To our non-dancer friends: 10 things to know about us

When it comes to the life of a dancer, there’s a lot more to it than meets the eye.  Whether it’s our family, friends, or even complete strangers, non-dancers don’t always understand our careers.  We know you’ve received questions and comments like, “You got a degree in dance?”  “But how do you earn a living?”  “I thought dancers didn’t eat cookies.”  And the worst of all: “Show us something!  Just do a little dance for us.”  Sure, they might mean well, but this unwitting commentary can drive us crazy!  So, to help educate and demystify things for all those non-dancers out there here’s a quick list of 10 facts you might not realize about dancers:

Having a career doing what we love is both a blessing and a curse. As dancers, we are so invested in our careers that it is hard to separate our work life from our personal life and feelings of self-worth.

We are judged every day. Discriminatory factors that are illegal and frowned upon in the corporate world are often commonplace when it comes to casting.  Gender, race, weight, and age are all “fair game”—and sometimes unfairly so.

We are athletes. Our careers depend on our bodies—our strength, flexibility, endurance, and ability.  Professional dancers must train, nourish, recover, and care for our bodies just as much as Olympic athletes.  And, we have to make our work look easy!

We have to eat—a lot!  Like in the modeling world and even in professional sports, dancers can succumb to eating disorders since our work is determined, in some ways, by our physicality.  But to thrive as dancers (especially in professional careers), we have to fuel our bodies with a lot of nutritious food to keep us going strong through long days of class, rehearsals, and performances.

Don’t ask us to show off.  Dancing is our craft—our cherished artistry.  While we might like to let loose on the dance floor of a wedding or at a party, we don’t like to be pestered into performing.  We prefer to save that for the stage!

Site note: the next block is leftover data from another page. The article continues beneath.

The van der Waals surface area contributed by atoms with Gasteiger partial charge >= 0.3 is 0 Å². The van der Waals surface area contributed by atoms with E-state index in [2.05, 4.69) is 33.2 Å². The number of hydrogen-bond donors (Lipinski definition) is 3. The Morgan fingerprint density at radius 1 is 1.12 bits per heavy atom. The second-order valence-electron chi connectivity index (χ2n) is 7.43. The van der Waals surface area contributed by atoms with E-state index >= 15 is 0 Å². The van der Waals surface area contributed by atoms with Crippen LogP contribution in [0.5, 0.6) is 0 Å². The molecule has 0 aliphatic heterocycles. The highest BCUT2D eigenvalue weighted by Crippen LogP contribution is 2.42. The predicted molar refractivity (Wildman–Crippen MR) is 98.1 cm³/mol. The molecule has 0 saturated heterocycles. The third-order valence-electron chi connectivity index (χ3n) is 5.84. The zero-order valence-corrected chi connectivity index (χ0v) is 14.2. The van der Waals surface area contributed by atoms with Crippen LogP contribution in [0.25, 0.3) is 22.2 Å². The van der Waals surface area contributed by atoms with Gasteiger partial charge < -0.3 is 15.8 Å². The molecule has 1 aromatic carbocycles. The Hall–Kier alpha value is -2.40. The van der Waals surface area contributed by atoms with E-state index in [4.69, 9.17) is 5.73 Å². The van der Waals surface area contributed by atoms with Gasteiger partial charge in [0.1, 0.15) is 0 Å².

We’re not vain.  Yes, we look in the mirror a lot. But that’s because the mirror is our tool for perfecting alignment, gesture, and precision choreography.  We’re not oogling ourselves in our reflection, but rather analyzing and adjusting our bodies to achieve correct technical shapes and style.

Our schedules are much more than a typical 9-5. Professional ballet dancers take class every morning, rehearse for upwards of 6 hours during the day, and then perform for packed houses at night.  The same agenda goes for Broadway performers and dancers in most modern companies.  Factor in time for rehabilitative exercise like Pilates, yoga, or physical therapy, eating several nutritious meals throughout the day, and, of course, giving our bodies times to rest and recuperate.  That’s a packed schedule!

The hustle is hard.  Think of going to auditions as having 3 or 4 job interviews in a single day—each of which is completely different.  Sounds like your worst nightmare, right?  Well, that’s what the hustle is like for a dancer to land his or her next job.  We have to show up poised, eager, and “perfect” for every audition.  As you can imagine, it is exhausting!

Ballerinas don’t just study ballet.  And this goes for every kind of dancer.  Not only do we cross-train in terms of exercise (cardio, strength training, and flexibility), but we also study numerous styles of dance.  Ballet dancers often take partnering and modern classes.  And nowadays, you’ll see almost every style of dance on Broadway—so you should try and study them all!  Versatility can inform a dancer’s virtuosity.  We never stop learning.

We’re passionate about what we do.  And we’re more than happy to educate others and to share our experiences, so long as the person asking is respectful and understanding. A dancer’s life may seem very strange to an outsider, especially because of how difficult it can be.  We work hard enough in our art form every day that the last thing we want to spend our energy on is defending it to other people.

Don’t get me wrong, it’s certainly okay to want to learn about life as a dancer.  It appears glamorous and mysterious and like every little girl’s dream come true.  But just as you would converse with someone about their career, their personal hobbies, their finances, or their health (because, as a dancer, these are all strangely intertwined!), be attentive, understanding, and open-minded.

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